There isn’t much to be said in an introduction to a Transformers video game that someone interested in the game probably doesn’t already know. It’s a very popular license that many people, this reviewer included, grew up heavily invested in but has not yet spawned an effective or fun piece of interactive media. That’s been the story to date. Has Atari’s recent release, based on the latest incarnation of the toys on the market, managed to change the story at all? The first thing you’re likely to notice after firing up Transformers is how good it looks. Not just for a Playstation 2 game, but for a video game in general. The developers have fully succeeded in creating impressive and intimidating robots. More so, they have managed to capture a look that at once seems perfectly mechanically consistent (check out the transformation animations) while at the same time including an almost human quality of movement that gives life to the hulking machines.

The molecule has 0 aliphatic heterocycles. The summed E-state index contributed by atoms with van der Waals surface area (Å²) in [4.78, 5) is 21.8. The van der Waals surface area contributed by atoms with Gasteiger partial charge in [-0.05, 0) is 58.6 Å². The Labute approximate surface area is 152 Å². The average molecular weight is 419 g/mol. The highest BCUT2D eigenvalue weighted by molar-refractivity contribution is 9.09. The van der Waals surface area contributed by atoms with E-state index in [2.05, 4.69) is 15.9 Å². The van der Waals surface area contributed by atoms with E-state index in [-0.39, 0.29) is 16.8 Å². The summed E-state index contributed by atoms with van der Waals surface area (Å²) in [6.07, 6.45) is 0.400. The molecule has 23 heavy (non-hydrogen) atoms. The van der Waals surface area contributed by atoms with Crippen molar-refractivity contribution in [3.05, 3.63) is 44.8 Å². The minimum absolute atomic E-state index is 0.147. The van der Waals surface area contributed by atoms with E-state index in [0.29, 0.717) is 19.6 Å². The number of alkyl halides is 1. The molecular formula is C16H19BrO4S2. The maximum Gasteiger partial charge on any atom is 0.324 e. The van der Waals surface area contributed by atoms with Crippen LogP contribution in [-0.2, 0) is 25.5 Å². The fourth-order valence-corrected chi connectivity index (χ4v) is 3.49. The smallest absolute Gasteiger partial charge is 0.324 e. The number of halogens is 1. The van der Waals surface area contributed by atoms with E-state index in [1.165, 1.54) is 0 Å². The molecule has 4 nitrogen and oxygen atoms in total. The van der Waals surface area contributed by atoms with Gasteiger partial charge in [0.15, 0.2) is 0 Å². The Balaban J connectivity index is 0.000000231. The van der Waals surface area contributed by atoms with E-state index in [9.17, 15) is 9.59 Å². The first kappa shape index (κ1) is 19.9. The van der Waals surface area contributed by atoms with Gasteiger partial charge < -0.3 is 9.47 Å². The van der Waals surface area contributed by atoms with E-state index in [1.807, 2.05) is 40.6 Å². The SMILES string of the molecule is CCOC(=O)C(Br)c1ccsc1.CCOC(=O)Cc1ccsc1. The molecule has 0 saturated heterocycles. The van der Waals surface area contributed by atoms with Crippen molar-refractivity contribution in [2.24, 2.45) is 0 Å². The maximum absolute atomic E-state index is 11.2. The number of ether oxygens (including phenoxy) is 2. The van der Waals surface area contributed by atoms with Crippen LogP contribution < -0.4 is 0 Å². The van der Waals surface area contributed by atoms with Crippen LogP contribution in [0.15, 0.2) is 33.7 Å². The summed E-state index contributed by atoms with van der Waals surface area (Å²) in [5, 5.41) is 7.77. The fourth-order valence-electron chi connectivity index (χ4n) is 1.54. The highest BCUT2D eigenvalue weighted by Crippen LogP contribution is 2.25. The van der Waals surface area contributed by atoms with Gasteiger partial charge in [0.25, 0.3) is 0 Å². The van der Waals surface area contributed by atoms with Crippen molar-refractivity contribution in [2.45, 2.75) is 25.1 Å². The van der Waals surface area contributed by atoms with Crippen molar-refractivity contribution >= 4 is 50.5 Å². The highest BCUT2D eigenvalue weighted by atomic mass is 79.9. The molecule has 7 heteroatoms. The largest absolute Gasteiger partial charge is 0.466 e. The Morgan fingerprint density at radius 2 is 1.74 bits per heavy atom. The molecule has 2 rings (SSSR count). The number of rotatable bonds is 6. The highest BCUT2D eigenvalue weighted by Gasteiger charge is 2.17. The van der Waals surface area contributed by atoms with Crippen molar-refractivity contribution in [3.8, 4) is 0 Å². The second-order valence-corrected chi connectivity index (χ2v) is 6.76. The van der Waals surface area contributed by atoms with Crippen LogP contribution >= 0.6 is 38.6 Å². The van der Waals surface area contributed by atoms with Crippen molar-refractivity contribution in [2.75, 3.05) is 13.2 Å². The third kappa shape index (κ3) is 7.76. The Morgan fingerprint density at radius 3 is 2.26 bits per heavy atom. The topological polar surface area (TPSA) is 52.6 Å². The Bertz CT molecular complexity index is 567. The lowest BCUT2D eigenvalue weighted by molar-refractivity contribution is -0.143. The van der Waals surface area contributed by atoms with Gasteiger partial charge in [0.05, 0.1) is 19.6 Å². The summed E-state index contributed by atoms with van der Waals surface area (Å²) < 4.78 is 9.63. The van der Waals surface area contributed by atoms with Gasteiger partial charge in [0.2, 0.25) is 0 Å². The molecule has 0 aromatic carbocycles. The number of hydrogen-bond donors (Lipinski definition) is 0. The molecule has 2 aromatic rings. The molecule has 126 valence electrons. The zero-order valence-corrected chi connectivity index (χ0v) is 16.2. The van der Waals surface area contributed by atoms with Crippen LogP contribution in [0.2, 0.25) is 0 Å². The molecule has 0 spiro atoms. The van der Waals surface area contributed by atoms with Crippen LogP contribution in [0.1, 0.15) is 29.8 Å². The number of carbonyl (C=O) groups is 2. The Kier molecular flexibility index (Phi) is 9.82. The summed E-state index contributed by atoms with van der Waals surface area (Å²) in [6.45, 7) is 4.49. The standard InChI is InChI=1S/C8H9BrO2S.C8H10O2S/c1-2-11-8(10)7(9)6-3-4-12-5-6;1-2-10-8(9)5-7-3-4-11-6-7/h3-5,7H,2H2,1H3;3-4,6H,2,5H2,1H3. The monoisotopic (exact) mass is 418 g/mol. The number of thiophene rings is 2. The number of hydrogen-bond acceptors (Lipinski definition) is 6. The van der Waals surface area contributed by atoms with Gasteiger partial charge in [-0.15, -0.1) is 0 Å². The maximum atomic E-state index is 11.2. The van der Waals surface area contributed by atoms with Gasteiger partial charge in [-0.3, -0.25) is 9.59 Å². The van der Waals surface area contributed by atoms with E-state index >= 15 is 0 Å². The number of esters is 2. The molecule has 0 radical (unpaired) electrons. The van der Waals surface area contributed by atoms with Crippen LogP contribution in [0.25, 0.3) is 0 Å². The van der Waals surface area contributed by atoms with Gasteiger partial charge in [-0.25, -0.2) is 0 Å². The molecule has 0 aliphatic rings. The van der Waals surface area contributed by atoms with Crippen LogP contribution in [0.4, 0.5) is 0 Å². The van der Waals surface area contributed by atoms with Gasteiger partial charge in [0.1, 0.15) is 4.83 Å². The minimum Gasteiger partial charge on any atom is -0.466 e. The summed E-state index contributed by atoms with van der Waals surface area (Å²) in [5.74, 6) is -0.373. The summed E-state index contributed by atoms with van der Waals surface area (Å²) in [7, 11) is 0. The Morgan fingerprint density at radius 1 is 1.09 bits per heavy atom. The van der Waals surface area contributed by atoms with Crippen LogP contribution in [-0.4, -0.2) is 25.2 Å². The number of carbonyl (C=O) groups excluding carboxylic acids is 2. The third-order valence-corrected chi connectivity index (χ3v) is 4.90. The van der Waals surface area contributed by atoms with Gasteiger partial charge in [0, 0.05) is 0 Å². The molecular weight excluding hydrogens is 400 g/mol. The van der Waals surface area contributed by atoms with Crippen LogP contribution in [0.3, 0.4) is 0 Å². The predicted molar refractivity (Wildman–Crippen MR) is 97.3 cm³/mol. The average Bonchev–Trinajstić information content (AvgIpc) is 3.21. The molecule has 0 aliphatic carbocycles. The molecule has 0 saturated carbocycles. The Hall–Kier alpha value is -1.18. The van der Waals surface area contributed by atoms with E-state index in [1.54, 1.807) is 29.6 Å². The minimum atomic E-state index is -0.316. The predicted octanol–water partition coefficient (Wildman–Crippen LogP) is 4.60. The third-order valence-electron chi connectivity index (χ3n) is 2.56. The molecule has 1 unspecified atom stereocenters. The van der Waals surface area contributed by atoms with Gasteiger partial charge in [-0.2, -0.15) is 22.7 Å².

Also impressive, the staff at Melbourne House have also achieved the daunting task of giving these creations huge worlds to explore and do battle in. Get up to a high point in a level and you can see for what feels like miles around you. More impressive is that nearly any point you see, you can visit. There are very few instances of invisible, impassable walls. Flying out too far from a beach, for example, will automatically redirect your glide to the playing area. This is only noticeable because the freedoms you generally have are so overwhelming compared to most virtual worlds that the exploration fever will likely drive you until you can’t help but run into these few restrictions.

As for battle, there are no shortage of particle effects, exaggerated laser visuals, and missile animations. Most of these ultimately result in your opponents blowing up in to a million smoking pieces, which is not only a remarkable piece of coding, but is also incredibly satisfying. There is also barely any slowdown in the most fearsome firefights, and no loading once a level is begun.